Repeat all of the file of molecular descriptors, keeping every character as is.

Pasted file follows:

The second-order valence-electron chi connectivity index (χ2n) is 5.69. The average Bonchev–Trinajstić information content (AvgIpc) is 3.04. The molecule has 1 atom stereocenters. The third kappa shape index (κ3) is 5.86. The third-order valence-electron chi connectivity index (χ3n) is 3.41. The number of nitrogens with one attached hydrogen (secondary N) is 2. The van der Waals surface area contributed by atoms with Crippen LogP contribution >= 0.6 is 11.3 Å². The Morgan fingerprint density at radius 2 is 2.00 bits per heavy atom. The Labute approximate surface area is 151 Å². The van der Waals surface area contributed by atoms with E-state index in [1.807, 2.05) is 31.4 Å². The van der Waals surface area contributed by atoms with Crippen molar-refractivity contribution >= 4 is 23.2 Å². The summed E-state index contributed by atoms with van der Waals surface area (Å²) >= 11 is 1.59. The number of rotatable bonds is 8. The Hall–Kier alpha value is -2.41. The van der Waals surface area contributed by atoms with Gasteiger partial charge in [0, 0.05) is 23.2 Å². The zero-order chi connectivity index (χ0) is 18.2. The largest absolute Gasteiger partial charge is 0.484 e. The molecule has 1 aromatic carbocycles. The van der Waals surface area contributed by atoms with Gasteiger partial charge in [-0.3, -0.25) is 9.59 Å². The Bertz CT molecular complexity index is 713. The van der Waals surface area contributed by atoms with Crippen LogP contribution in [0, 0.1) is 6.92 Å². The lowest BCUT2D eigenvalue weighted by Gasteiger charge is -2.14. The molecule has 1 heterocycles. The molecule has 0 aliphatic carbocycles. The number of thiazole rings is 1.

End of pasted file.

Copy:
The second-order valence-electron chi connectivity index (χ2n) is 5.69. The average Bonchev–Trinajstić information content (AvgIpc) is 3.04. The molecule has 1 atom stereocenters. The third kappa shape index (κ3) is 5.86. The third-order valence-electron chi connectivity index (χ3n) is 3.41. The number of nitrogens with one attached hydrogen (secondary N) is 2. The van der Waals surface area contributed by atoms with Crippen LogP contribution >= 0.6 is 11.3 Å². The Morgan fingerprint density at radius 2 is 2.00 bits per heavy atom. The Labute approximate surface area is 151 Å². The van der Waals surface area contributed by atoms with E-state index in [1.807, 2.05) is 31.4 Å². The van der Waals surface area contributed by atoms with Crippen molar-refractivity contribution >= 4 is 23.2 Å². The summed E-state index contributed by atoms with van der Waals surface area (Å²) >= 11 is 1.59. The number of rotatable bonds is 8. The Hall–Kier alpha value is -2.41. The van der Waals surface area contributed by atoms with Gasteiger partial charge in [0, 0.05) is 23.2 Å². The zero-order chi connectivity index (χ0) is 18.2. The largest absolute Gasteiger partial charge is 0.484 e. The molecule has 1 aromatic carbocycles. The van der Waals surface area contributed by atoms with Gasteiger partial charge in [-0.3, -0.25) is 9.59 Å². The Bertz CT molecular complexity index is 713. The van der Waals surface area contributed by atoms with Crippen LogP contribution in [0, 0.1) is 6.92 Å². The lowest BCUT2D eigenvalue weighted by Gasteiger charge is -2.14. The molecule has 1 heterocycles. The molecule has 0 aliphatic carbocycles. The number of thiazole rings is 1.